Shocking evidence around the treatment of vulnerable patients and attitudes towards self-harm incidents has been exposed after the deaths of three girls. 

A new report into the mental health provision provided by Tees, Esk and Wear Valley NHS Trust (TEWV) at West Lane Hospital in Middlesbrough has been released following an independent investigation. 

It follows the deaths of Christie Harnett, Nadia Sharif and Emily Moore between 2019-2020 who all stayed at the Teesside facility before their deaths. 

Young people interviewed by inspectors said they felt the environment facilitated self-harm, while staff were accused of being intentionally negative and bullying. One girl gave a damning response when asked about staff attitudes around self-harm at the hospital.

She said: “I was called a maniac, a stupid little girl – lots of comments like that. I was told, if you really wanted to kill yourself, you would be dead by now.”

Read more: Teenagers died after 'appalling' care at Durham and Middlesbrough hospitals​

Patients and families told inspectors that they were not safe under the trust’s care and criticised a lack of leadership among staff, with staff compared to characters out of the novel Lord of the Flies.  

The Northern Echo: The hospital closed in 2019 but has since reopened under the new name Acklam Road The hospital closed in 2019 but has since reopened under the new name Acklam Road (Image: The Northern Echo)

In an interview with inspectors, one parent said: “West Lane made me feel like the s****iest mother about. I just used to sob, and sob, and sob, and sob. I was thinking, they are going to take her away from me, they are going to make up something.” 

Other people told of feeling powerless while staying at West Lane, with one claiming they were made to feel like they were “a waste of a bed”. Another said they would be restrained by men while “completely naked”. 

And in one response regarding the support at the hospital, another person said: “I would have to wait for staff to take me to the toilet but they never came; it led to me having to go to the toilet on a towel and a bucket.”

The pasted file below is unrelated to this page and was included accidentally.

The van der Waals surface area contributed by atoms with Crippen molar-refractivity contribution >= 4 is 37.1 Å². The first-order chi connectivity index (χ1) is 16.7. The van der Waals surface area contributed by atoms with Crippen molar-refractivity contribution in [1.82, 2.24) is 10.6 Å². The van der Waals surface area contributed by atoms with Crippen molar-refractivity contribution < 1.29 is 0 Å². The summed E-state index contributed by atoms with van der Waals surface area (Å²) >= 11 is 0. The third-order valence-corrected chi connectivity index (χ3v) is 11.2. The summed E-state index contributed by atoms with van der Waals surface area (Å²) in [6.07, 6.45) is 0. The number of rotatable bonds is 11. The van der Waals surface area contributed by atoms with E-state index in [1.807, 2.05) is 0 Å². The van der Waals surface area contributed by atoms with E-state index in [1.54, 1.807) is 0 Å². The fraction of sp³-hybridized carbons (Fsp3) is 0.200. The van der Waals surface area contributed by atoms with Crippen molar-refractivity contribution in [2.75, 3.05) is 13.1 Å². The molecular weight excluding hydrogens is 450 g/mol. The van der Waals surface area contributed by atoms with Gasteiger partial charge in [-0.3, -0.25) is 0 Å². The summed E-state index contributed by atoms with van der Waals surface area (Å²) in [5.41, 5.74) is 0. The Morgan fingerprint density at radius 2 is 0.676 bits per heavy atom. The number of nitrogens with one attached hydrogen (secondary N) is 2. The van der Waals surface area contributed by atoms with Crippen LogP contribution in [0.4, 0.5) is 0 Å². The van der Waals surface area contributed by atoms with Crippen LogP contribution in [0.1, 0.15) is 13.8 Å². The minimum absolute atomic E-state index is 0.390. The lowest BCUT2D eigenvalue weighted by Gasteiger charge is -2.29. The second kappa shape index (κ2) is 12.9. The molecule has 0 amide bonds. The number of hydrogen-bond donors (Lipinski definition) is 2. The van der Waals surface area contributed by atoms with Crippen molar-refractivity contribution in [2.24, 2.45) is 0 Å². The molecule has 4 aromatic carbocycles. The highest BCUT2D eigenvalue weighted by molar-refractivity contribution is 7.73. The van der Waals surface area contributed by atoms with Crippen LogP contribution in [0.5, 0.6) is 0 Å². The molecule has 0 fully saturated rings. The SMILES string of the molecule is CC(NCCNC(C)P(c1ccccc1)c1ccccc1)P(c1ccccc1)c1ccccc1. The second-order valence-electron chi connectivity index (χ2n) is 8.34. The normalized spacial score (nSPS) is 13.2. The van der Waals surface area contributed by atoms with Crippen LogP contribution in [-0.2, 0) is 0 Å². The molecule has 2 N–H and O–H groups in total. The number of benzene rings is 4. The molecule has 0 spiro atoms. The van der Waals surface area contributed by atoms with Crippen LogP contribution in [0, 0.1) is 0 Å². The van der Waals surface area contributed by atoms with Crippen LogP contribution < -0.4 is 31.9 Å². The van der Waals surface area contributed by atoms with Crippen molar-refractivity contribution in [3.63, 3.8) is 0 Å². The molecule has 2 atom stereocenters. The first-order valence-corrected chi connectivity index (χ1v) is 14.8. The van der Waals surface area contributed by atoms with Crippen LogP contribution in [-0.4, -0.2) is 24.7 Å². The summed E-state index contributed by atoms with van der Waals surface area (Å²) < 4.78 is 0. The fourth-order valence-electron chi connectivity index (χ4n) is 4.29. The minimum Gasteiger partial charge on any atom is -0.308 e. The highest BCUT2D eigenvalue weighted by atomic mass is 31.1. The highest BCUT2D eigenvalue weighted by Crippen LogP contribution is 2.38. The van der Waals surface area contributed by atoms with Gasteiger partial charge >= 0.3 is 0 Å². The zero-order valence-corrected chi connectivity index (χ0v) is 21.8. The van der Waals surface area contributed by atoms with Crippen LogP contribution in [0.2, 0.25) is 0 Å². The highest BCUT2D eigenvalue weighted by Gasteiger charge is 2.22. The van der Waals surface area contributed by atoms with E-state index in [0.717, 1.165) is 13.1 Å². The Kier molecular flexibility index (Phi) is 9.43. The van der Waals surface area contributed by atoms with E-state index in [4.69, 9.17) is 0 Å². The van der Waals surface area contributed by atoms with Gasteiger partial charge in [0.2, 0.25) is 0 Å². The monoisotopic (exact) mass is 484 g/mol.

An alleged lack of staff was highlighted by several interviewees as one reason for the issues at West Lane.

One response read: “There was never enough staff; there was constant agency staff on my observations who didn't know what they were doing. I was left with nobody that I knew.”

However, some staff were praised for their work with inpatients and the rest of the team. 

“Some were helpful and would try to sit with you but the majority would just leave you to it in the room,” one interviewee said. “They wouldn't do anything about it most of the time. They would either walk off and say, ‘You need to stop doing this’ and leave and not come back for an hour or two.” 

“The dietician was really good, and the psychologist was excellent. Without those two, I don’t know what we’d have done, really.” 

Read more: The failures that led to death of three girls at Durham and Middlesbrough hospitals

The new findings have led to the local MP Andy McDonald to call for an independent inquiry into the trust. 

The Northern Echo: Left to right: Nadia Sharif, Emily Moore and Christie Harnett Left to right: Nadia Sharif, Emily Moore and Christie Harnett (Image: The Northern Echo)

In response to the report, David Jennings, chair of Tees, Esk and Wear Valleys NHS Foundation Trust, said: "We would like to reiterate how deeply sorry we are for the events that contributed to the deaths of Christie, Nadia and Emily. 

“Brent Kilmurray, our chief executive, and I have met each of the young women’s families to apologise to them in person. I thank them for allowing us to do that. I cannot begin to imagine how painful it has been for them. 

“This report covers a period of time where it was abundantly clear there were shortfalls in both care and leadership. Over the last three years, how we care for people, how we involve patients, families and carers, and our leadership and governance structure have changed significantly.

“We will continue to work hard to make sure we deliver safe and kind care to the people we support, as they have every right to expect.”